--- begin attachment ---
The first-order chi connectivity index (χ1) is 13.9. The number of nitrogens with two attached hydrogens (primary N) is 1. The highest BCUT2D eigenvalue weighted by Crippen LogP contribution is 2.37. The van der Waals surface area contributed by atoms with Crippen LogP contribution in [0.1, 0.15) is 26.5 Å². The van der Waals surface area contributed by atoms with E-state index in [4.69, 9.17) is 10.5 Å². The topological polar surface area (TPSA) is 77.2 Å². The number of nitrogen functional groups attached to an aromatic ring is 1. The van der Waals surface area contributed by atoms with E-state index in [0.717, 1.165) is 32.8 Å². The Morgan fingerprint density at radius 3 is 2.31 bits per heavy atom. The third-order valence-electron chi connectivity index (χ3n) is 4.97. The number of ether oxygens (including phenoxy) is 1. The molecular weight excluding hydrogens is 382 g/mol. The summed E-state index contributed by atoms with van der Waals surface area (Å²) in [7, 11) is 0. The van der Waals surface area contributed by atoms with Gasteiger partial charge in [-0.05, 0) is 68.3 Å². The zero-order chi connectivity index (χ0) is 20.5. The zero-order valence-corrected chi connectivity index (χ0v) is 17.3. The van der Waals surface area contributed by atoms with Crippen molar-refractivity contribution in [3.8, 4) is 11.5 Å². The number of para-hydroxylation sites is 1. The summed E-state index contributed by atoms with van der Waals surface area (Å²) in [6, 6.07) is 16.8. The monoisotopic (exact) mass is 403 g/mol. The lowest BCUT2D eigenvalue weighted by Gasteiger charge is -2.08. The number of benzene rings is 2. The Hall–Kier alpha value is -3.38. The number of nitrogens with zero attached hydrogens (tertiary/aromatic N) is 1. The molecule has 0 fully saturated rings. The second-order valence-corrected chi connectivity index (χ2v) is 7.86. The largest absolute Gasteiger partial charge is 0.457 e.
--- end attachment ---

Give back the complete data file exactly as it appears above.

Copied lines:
The first-order chi connectivity index (χ1) is 13.9. The number of nitrogens with two attached hydrogens (primary N) is 1. The highest BCUT2D eigenvalue weighted by Crippen LogP contribution is 2.37. The van der Waals surface area contributed by atoms with Crippen LogP contribution in [0.1, 0.15) is 26.5 Å². The van der Waals surface area contributed by atoms with E-state index in [4.69, 9.17) is 10.5 Å². The topological polar surface area (TPSA) is 77.2 Å². The number of nitrogen functional groups attached to an aromatic ring is 1. The van der Waals surface area contributed by atoms with E-state index in [0.717, 1.165) is 32.8 Å². The Morgan fingerprint density at radius 3 is 2.31 bits per heavy atom. The third-order valence-electron chi connectivity index (χ3n) is 4.97. The number of ether oxygens (including phenoxy) is 1. The molecular weight excluding hydrogens is 382 g/mol. The summed E-state index contributed by atoms with van der Waals surface area (Å²) in [7, 11) is 0. The van der Waals surface area contributed by atoms with Gasteiger partial charge in [-0.05, 0) is 68.3 Å². The zero-order chi connectivity index (χ0) is 20.5. The zero-order valence-corrected chi connectivity index (χ0v) is 17.3. The van der Waals surface area contributed by atoms with Crippen molar-refractivity contribution in [3.8, 4) is 11.5 Å². The number of para-hydroxylation sites is 1. The summed E-state index contributed by atoms with van der Waals surface area (Å²) in [6, 6.07) is 16.8. The monoisotopic (exact) mass is 403 g/mol. The lowest BCUT2D eigenvalue weighted by Gasteiger charge is -2.08. The number of benzene rings is 2. The Hall–Kier alpha value is -3.38. The number of nitrogens with zero attached hydrogens (tertiary/aromatic N) is 1. The molecule has 0 fully saturated rings. The second-order valence-corrected chi connectivity index (χ2v) is 7.86. The largest absolute Gasteiger partial charge is 0.457 e.